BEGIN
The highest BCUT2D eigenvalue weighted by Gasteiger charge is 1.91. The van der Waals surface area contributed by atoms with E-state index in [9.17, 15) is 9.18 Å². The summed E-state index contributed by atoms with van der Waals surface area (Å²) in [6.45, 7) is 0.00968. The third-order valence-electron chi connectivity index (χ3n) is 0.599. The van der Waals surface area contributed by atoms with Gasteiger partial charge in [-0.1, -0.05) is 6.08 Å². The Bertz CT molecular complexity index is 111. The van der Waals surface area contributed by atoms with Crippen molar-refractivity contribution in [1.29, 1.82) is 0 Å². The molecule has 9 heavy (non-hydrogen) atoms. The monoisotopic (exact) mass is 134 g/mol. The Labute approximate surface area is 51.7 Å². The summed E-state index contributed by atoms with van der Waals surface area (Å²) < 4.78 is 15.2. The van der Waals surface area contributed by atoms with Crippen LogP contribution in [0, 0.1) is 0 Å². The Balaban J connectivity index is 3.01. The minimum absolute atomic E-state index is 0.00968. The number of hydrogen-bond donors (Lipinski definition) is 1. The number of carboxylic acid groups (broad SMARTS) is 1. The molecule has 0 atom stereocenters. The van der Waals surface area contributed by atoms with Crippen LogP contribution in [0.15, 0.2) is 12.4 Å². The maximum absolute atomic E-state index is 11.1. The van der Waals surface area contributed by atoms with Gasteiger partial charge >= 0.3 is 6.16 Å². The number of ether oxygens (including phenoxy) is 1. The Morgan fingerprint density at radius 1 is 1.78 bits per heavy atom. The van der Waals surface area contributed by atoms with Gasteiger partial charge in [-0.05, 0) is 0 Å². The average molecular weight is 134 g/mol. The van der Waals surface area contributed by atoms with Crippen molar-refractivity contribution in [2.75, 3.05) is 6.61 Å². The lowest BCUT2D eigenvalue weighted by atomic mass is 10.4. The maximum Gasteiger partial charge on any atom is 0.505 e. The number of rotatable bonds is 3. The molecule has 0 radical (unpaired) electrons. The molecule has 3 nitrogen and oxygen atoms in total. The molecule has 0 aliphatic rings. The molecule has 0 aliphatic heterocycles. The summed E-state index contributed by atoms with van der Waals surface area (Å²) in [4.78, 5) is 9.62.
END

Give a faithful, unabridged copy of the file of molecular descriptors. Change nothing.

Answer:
The highest BCUT2D eigenvalue weighted by Gasteiger charge is 1.91. The van der Waals surface area contributed by atoms with E-state index in [9.17, 15) is 9.18 Å². The summed E-state index contributed by atoms with van der Waals surface area (Å²) in [6.45, 7) is 0.00968. The third-order valence-electron chi connectivity index (χ3n) is 0.599. The van der Waals surface area contributed by atoms with Gasteiger partial charge in [-0.1, -0.05) is 6.08 Å². The Bertz CT molecular complexity index is 111. The van der Waals surface area contributed by atoms with Crippen molar-refractivity contribution in [1.29, 1.82) is 0 Å². The molecule has 9 heavy (non-hydrogen) atoms. The monoisotopic (exact) mass is 134 g/mol. The Labute approximate surface area is 51.7 Å². The summed E-state index contributed by atoms with van der Waals surface area (Å²) < 4.78 is 15.2. The van der Waals surface area contributed by atoms with Crippen LogP contribution in [0, 0.1) is 0 Å². The Balaban J connectivity index is 3.01. The minimum absolute atomic E-state index is 0.00968. The number of hydrogen-bond donors (Lipinski definition) is 1. The number of carboxylic acid groups (broad SMARTS) is 1. The molecule has 0 atom stereocenters. The van der Waals surface area contributed by atoms with Crippen LogP contribution in [0.15, 0.2) is 12.4 Å². The maximum absolute atomic E-state index is 11.1. The van der Waals surface area contributed by atoms with Gasteiger partial charge >= 0.3 is 6.16 Å². The number of ether oxygens (including phenoxy) is 1. The Morgan fingerprint density at radius 1 is 1.78 bits per heavy atom. The van der Waals surface area contributed by atoms with Gasteiger partial charge in [-0.05, 0) is 0 Å². The average molecular weight is 134 g/mol. The van der Waals surface area contributed by atoms with Crippen molar-refractivity contribution in [2.75, 3.05) is 6.61 Å². The lowest BCUT2D eigenvalue weighted by atomic mass is 10.4. The maximum Gasteiger partial charge on any atom is 0.505 e. The number of rotatable bonds is 3. The molecule has 0 radical (unpaired) electrons. The molecule has 3 nitrogen and oxygen atoms in total. The molecule has 0 aliphatic rings. The molecule has 0 aliphatic heterocycles. The summed E-state index contributed by atoms with van der Waals surface area (Å²) in [4.78, 5) is 9.62.